Thursday 31 May 2018

Puerto Rico Holidays and Festivals

Many of the popular festivals in Puerto Rico take place in the capital city of San Juan, but this does not make them any less exciting or diverse. Visitors to the region are in for a treat any time of the year with Puerto Rico holidays like Carnival in February taking over the streets or the Heineken JazzFest in March which brings together the biggest names in the jazz world.

Fiestas de la Calle San Sebastian

Starting off the year in January is Fiestas de la Calle San Sebastian. Held annually in San Juan, this festival offers residents one last holiday party. Lasting three nights, the event is a celebration of the saint Sebastian with a huge street party. Visitors will be treated to vibrant music, colorful dancing and, invariably, a great deal of drinking.


One of the most anticipated festivals in Puerto Rico, Carniva, is a hallmark of February each year. Taking over the central plaza of all major cities, Carnival is a brilliant display of Puerto Rican culture at its finest. Visitors will see everything from street parades to masked dances. Although not as flamboyant as some other countries, this event is still highly enjoyable and worth engaging in.

Festival Casals

Also in February is Festival Casals which has been taking place in San Juan for over 50 years. This event is entirely dedicated to the life and work of Pablo Casals, the world-famous cellist and honorary Puerto Rican. Music spans almost an entire month and showcases some of the best classical and jazz performers from around the globe.

Puerto Rico Open

Golf lovers will be happy to know that March marks the start of the Puerto Rico Open in Rio Grande. Attracting top players from around the world, this annual event is no joke. With a prize purse of US $3.5 million, all golfers pull out their A-game to provide visitors an experience they won't forget.

Heineken JazzFest

Another beloved music festival, the Heineken JazzFest takes place in March every year in the trendy San Juan metropolitan area. JazzFest showcases both local and international talents and is an institution that has been happening for over 20 years. The main focus, unsurprisingly, is Latin Jazz, which provides a great deal of entertainment for everyone who chooses to go.

Saborea Culinary Festival

There are many food festivals in Puerto Rico throughout the year, but by far the most popular is the Saborea Culinary Festival in San Juan. Held annually in April the weekend is a feast of flavors, influences and styles. Top local and international chefs make appearances and there are a plethora of workshops to keep visitors entertained. Anyone planning on attending will definitely not leave hungry.

International Salsa Congress

An amazing display of one of the finest cultural activities in Puerto Rico, the International Salsa Congress takes place in July. Held annually in San Juan, the congress brings together dancers and salsa lovers from around the world to celebrate this vibrant and exciting form of dance. Lasting for two weeks, there are several live music shows and the main event – a piping hot dance competition.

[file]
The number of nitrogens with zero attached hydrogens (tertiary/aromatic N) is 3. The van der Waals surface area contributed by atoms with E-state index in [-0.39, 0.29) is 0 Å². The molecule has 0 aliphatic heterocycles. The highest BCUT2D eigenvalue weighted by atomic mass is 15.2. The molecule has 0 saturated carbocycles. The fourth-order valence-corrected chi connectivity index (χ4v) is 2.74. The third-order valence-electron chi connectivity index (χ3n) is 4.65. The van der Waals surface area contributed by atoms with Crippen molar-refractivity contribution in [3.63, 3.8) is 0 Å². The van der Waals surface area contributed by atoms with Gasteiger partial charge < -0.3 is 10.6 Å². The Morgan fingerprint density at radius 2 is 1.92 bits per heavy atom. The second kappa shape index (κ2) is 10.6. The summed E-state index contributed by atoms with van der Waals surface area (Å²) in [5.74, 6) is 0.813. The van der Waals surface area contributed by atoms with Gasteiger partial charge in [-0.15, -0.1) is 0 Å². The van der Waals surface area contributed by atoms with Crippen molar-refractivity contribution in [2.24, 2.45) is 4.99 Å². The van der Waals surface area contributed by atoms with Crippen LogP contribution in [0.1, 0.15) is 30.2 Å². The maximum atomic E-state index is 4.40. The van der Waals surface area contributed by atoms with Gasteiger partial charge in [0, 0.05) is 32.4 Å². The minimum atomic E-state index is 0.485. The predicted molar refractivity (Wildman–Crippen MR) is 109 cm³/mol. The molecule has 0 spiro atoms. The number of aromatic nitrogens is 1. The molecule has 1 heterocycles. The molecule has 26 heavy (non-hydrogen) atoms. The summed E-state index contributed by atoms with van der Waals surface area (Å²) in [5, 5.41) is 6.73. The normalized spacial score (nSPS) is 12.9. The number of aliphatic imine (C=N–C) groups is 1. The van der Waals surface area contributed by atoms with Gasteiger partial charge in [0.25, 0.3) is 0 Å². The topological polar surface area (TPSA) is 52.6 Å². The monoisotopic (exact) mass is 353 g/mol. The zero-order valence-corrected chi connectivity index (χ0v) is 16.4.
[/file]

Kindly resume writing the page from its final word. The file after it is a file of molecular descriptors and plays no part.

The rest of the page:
*culled from

Why Should You Get Married In Panama?

Panama is known as the perfect getaway for a short vacation and and is the perfect destination for nature lovers.
Its tropical climate and warm weather throughout the year, is a magical opportunity to visit Panama at any time.
December, January and February, the colder months in the North but still summer time in Panama. You will be able to wear your summer wedding dress you were dreaming about!
If you are dreaming about a summer wedding destination, Panama is the place for you! You will find any type of wedding you were looking for!
Panama is a melting pot and has plenty to offer. From a cosmopolitan City and a hub for an amazing gastronomy to beautiful beaches in the Caribbean and Pacific where the sunset is waiting for you.

With a great eco-diversity and untouched beaches, you would have the possibility to get married in heavenly and white-sand islands around the archipelago of Bocas del Toro. What better place to spend and enjoy a romantic and relaxed wedding than the Caribbean coast, where the turquoise sea, coral reefs, sun, turtles and exotic fishes will be present?!

You could also prefer a more adventurous wedding in the highlands of Chiriqui, immersed in the mountain fresh air, and hiking the highlands, testing local coffee and honey, learning about butterflies, zip lining and relaxing in other amazing islands in Pacific side like Islas Secas in the Gulf of Chiriqui where snorkeling and kayaking are great for those more adventurous.

Are you more looking for a totally private and shy wedding? Then, the archipelago of San Blas will be the perfect place you were searching for. But be aware that it is also going to be a real rustic wedding!

Enjoy the blue sea view for kilometers, watch at the playful dolphins leap alongside sailboats, the deserted island, palm and coconut trees, cabanas in bamboos, and be immersed in Kuna community's culture for your wedding.
*You could also decide to get married in a private sailboat, a real original experience not available everywhere…!